A year ago, Toni Preckwinkle ruled out seeking another term as Cook County Board president, but on Wednesday she refused to say whether that door remained slammed shut.
“I’ve got a lot of work to do,” she repeated when pressed on whether this would be her final term.
And the Hyde Park Democrat shrugged off a Chicago Sun-Times report that her shellacking in the mayoral race was so severe that even one of her own campaign staffers voted for Lori Lightfoot.
“So you found one unhappy camper,” Preckwinkle said.
Preckwinkle discussed the failed mayoral run, her future — and the fate of her protégé Cook County State’s Attorney Kim Foxx — in an interview with the Chicago Sun-Times.
Last March, Preckwinkle told the newspaper that the term she wound up being elected to in November would be her last. On Wednesday, Preckwinkle refused to say whether that is still the plan.
“You know, I’m looking forward to the next four years,” Preckwinkle said when asked if this term would be her last. “We’ve got a lot on our plate, starting with, frankly, our work on the Census. Billions of dollars are at stake not just for us in the county but every taxing body within the county all the cities towns and villages all the school districts and not to mention our congressional delegation.”
Beyond raising awareness on the Census to make sure everyone is counted, Preckwinkle listed focusing on the county’s healthcare and criminal justice reform efforts and economic development in the south suburbs as chief among her concerns.
Preckwinkle’s mayoral campaign was dogged by donations she’d taken from embattled 14th Ward Ald. Ed Burke, criticism that she didn’t speedily address sexual assault allegations against her former chief of staff, John Keller, and failure to win key endorsements in the home stretch.
And then there was that campaign staffer whom the Sun-Times reported voted for Lightfoot, saying some on Preckwinkle’s campaign were “too ideological” and didn’t understand what “normal people” wanted to hear.
Preckwinkle brushed that aside Wednesday.
“We had dozens of people on the staff and I’m very grateful to them for their good work and, you know, this was a tough campaign undoubtedly and I’m proud of the work my staff did … We’ve got a lot of work to do [at the county]— we’re going to do that over the next four years.”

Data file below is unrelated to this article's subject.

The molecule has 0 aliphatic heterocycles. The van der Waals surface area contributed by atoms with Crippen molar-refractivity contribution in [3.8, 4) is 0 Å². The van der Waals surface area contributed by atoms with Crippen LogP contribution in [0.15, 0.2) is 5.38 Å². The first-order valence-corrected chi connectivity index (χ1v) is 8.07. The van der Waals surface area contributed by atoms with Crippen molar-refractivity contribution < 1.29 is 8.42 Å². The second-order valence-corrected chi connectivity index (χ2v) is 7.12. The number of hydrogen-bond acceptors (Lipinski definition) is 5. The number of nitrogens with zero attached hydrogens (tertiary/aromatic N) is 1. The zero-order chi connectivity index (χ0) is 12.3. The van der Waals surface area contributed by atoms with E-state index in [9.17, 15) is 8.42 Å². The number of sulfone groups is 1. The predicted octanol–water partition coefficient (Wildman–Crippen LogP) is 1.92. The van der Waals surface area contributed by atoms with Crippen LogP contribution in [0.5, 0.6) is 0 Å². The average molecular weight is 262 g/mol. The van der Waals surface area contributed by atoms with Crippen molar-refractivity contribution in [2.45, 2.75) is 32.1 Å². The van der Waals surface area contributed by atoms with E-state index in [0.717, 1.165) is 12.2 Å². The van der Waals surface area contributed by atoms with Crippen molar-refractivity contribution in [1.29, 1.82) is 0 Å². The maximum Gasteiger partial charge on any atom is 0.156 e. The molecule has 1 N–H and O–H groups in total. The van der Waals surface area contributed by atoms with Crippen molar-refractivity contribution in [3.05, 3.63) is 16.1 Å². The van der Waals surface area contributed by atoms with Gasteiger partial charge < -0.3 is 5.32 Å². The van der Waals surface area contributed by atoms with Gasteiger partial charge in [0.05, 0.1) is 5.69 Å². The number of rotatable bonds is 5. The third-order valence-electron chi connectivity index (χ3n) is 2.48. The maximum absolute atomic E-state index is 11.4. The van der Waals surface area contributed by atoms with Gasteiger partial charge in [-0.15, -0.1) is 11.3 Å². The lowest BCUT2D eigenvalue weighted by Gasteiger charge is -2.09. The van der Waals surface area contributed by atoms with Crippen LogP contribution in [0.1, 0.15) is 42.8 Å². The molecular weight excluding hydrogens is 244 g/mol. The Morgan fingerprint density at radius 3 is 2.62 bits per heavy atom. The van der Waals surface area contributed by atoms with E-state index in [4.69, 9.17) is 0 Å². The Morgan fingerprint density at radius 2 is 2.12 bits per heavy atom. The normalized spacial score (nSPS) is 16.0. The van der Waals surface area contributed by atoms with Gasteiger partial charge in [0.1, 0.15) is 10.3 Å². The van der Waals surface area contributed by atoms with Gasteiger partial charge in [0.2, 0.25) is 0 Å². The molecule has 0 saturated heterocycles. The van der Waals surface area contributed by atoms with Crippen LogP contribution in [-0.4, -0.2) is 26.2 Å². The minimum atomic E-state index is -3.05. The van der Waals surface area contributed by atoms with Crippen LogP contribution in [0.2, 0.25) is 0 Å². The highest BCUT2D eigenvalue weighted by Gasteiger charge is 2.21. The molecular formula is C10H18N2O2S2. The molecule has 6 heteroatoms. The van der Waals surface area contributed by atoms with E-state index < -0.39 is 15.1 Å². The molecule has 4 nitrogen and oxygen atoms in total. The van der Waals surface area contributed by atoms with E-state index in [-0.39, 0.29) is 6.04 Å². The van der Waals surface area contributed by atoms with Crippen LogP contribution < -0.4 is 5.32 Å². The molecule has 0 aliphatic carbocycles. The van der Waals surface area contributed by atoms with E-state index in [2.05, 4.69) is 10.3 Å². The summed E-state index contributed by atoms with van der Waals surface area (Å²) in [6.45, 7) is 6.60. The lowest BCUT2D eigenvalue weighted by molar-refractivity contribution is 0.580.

She also expressed confidence that Foxx, who has suffered criticism over the Jussie Smollet case, will be endorsed by the Cook County Democratic Party Precxkwinkle and will ultimately win re-election.
“She’s an incumbent, I think she’s going to be slated,” Preckwinkle said. “I strongly support the good work she’s done in her office, not just her refocus of the office on violent crime … but her exoneration of individuals who’ve been … ground up in our criminal justice system.”
That being said, the mayoral campaign — and the April 2 loss that left her winning only 20 of the city’s 2,069 precincts — taught the board president she’s “tougher” than she thought.
She cast the race as a “real opportunity to share my values with the people of Chicago and to focus on the importance of both growth and opportunity for the people of the city of Chicago.”
The County Board’s April 25 meeting will be the first for Preckwinkle since her loss in the mayoral race.
The Board has put together an ad hoc committee to make sure there’s a “complete count” for the upcoming census and allocated about $2 million to outreach efforts for it since a lot of federal funding formulas are based on population, Preckwinkle said.
And the Board president says the demolition of Fantus Clinic on the city’s Near West Side is part of a shift in not only providing good healthcare to the county’s residents, but also ensuring that that care is given in updated facilities.
As for her relationship with Lightfoot, Preckwinkle says she hasn’t spoken to the newly elected mayor since their joint appearance at a unity breakfast the day after the election and wouldn’t say exactly how she sees her relationship with her former opponent shaping up.
“Half the people in the county are residents of the city,” Preckwinkle said. “I worked with Mayor [Rahm] Emanuel on a number of issues particularly the concerns we both had about violence in the city. And I anticipate working with the mayor-elect. “